Perhaps. But that argument about larger context also excludes another kind of context — that of the actual moments when Trump was speaking before the riot, as Rep. Joaquin Castro, D-Texas, pointed out later in the day.

“When people are armed and they’re saying they’re mad as hell and not going to take it anymore,” Castro said, that produces “an incredibly combustible situation.”

In short, shouting “Fire!” in a swimming pool or shouting “Water!” in a crowded theater are probably fine. But when the right (or wrong) words meet the right (or wrong) situation, that changes. And those are the conditions when incitement often occurs.

Finally, the question of fight or “fight” points, too, to the status of Trump himself — his position as president.

As a private citizen, he has free speech just like any American. But did his own context — standing as the head of the executive branch, with the might of the world’s strongest military at his command — change the equation at all? Does a president saying “fight” in that situation remove the quote marks like a street brawler tossing aside his jacket?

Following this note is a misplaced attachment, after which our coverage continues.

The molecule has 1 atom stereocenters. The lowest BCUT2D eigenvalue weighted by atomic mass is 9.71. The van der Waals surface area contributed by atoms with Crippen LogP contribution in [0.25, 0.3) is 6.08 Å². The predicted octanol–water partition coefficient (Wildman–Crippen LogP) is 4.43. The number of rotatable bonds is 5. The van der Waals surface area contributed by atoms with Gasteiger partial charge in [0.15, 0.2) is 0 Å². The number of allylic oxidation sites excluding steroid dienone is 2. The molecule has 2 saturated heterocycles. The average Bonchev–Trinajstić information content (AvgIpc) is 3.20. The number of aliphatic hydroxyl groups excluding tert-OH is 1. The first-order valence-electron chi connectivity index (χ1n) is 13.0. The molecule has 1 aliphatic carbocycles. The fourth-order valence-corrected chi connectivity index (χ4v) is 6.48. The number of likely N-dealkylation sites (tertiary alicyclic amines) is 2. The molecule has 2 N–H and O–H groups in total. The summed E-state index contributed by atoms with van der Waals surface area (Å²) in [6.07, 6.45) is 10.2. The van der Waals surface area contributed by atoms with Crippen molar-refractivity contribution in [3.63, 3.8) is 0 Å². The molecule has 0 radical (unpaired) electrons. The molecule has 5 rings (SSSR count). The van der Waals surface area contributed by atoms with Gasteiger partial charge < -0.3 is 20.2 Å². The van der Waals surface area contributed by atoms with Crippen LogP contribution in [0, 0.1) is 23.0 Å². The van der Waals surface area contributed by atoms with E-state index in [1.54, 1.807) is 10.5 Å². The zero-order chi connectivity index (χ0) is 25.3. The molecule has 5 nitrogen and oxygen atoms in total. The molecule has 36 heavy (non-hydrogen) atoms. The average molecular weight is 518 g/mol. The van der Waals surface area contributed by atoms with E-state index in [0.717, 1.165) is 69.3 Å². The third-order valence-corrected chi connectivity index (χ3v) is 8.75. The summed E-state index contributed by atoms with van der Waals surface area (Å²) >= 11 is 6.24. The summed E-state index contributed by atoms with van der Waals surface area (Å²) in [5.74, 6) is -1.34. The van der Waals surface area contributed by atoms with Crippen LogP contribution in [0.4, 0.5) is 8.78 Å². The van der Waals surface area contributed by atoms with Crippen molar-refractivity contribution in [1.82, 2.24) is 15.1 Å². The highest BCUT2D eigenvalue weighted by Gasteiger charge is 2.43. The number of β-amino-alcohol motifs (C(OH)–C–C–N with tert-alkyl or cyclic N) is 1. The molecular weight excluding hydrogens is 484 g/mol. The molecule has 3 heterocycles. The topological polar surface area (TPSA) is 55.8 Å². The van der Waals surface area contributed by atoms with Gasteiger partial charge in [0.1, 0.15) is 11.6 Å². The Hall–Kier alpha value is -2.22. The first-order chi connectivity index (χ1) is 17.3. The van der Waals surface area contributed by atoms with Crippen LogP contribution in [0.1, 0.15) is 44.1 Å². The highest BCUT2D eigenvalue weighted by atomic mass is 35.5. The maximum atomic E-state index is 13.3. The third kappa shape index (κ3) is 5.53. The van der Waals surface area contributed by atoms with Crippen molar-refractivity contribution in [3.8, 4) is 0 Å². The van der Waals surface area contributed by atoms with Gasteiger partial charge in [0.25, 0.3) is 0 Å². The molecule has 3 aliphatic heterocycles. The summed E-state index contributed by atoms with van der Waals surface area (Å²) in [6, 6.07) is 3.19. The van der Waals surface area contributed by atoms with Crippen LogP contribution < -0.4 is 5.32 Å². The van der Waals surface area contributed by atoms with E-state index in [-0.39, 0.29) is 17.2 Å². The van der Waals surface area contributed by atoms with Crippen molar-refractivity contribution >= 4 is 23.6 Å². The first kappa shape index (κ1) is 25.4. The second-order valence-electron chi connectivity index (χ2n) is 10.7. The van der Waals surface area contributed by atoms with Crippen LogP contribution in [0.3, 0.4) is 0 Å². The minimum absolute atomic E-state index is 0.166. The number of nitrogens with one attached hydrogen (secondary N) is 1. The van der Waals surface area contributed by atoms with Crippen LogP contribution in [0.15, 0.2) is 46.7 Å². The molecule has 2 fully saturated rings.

Much of the time, when we fight, we “fight.” On Jan. 6, 2021, outside and inside the U.S. Capitol, some Americans decided to actually fight. We know the results of that day now, viscerally and comprehensively.

And as public discourse in the United States grows ever more polarized, the amount of light shining between those two versions of a single word — one figurative, the other literal — is going to reveal a lot about free speech, and a lot about the American future.


Ted Anthony, director of digital innovation for The Associated Press, has been writing about American culture since 1990. Follow him on Twitter at http://twitter.com/anthonyted